30 days in. In this last write up seems like they’ve really had a rough last few days. Falling through the ice, getting lost in a blizzard, & now broken parts. 4,500 miles is a loooong ways! Here’s the latest write up with some of there recent troubles.
Day 30/ Apr 4 – Consider this your trail report (for the past few days), albeit conveyed by Kasie
The Richardson Mountains didn’t give up easy, but after a tough few days, the 3 Old Guys made it to Old Crow this afternoon. The Guys are reporting in that they have logged an estimated 4,500-5,000 of hard miles and everything is getting tired. In fact, when they arrived into town today one individual commented, “You guys look tired” – fortunately, while they agree that they are indeed tired, they are still laughing, still upbeat, and still healthy.
Upon arriving in Old Crow, they stopped at the Co-op where they understood there were a couple of rooms; they were told that no rooms were available tonight when a woman walked in and said curiously, “are you the 3 Old Guys?”…. “we have a cabin waiting for you” – what a wonderful journey to be welcomed with such hospitality! The guys were escorted to a local’s home where they had a spare cabin with a woodstove for the guys to stay in. They spent the afternoon speaking with her husband about the trail ahead, described as “330 miles of no trail.”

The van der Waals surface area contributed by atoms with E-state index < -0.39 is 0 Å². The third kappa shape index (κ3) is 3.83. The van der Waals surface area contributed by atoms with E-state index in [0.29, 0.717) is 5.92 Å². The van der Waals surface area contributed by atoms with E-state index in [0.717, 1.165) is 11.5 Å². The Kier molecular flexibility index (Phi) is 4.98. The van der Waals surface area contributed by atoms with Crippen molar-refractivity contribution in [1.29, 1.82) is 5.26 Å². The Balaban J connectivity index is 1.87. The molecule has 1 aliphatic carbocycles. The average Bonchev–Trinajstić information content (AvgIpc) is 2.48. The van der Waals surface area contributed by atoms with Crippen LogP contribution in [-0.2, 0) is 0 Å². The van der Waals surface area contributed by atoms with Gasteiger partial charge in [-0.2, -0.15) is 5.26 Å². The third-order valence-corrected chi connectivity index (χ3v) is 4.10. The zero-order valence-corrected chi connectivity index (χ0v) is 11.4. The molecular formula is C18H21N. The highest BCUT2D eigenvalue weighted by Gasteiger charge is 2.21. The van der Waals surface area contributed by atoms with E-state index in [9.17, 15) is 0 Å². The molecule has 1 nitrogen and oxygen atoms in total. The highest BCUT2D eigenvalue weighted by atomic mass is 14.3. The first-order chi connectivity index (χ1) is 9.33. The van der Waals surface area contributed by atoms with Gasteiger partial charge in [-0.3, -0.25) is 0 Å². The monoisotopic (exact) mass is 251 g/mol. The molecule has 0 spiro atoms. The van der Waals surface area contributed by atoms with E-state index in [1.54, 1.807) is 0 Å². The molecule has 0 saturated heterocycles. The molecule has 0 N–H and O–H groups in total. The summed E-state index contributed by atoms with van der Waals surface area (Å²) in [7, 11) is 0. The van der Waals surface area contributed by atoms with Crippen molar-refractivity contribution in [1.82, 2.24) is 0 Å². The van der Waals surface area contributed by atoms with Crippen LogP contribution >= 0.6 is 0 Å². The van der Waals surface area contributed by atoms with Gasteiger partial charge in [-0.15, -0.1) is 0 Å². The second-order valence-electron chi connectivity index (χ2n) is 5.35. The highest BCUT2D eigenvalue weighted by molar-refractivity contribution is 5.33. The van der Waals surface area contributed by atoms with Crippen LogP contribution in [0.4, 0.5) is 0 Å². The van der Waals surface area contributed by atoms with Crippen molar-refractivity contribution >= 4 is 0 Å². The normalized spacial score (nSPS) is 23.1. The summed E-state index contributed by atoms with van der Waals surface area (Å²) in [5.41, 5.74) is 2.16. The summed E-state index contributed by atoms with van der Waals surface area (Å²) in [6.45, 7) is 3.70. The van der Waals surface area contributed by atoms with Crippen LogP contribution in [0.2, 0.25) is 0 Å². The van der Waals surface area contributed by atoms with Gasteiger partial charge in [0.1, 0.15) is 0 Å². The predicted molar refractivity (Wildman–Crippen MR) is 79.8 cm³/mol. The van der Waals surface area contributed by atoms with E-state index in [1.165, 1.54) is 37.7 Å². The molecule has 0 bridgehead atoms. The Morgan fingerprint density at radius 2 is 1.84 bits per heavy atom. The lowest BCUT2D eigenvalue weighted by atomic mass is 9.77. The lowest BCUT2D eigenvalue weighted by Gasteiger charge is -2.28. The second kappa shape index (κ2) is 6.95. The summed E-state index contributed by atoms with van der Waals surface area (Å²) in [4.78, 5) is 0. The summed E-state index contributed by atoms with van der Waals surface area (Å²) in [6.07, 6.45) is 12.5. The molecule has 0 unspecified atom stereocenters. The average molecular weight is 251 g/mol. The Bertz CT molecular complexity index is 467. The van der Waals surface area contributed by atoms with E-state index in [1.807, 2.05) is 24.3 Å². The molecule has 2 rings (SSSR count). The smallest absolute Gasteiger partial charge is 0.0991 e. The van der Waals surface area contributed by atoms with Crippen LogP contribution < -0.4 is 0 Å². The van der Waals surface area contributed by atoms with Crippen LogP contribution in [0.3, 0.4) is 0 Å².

Hearing the trek ahead will be a continued challenge, the Guys immediately took to assessing the sleds. In Inuvik they proactively changed out some parts, but they have still been having problems with the clutches, putting grease on them to get by; after evaluating the machines today, it was determined that they will need to stay in Old Crow until clutch parts can be flown in and the necessary repairs can be made- however long that takes. (Note – we have a plan in motion)
The Guys do not have service in Old Crow, so our first communication via GPS messaging went a bit like this “Old Crow. Need 2 Driven Clutch. At least sleeve. Daily flight Whitehorse.” – You can imagine the stir these types of messages cause the “home-front” crew as calls and texts start flying between the critical few that can act, while simultaneously informing the broader group of the good and bad news coming in from the trail.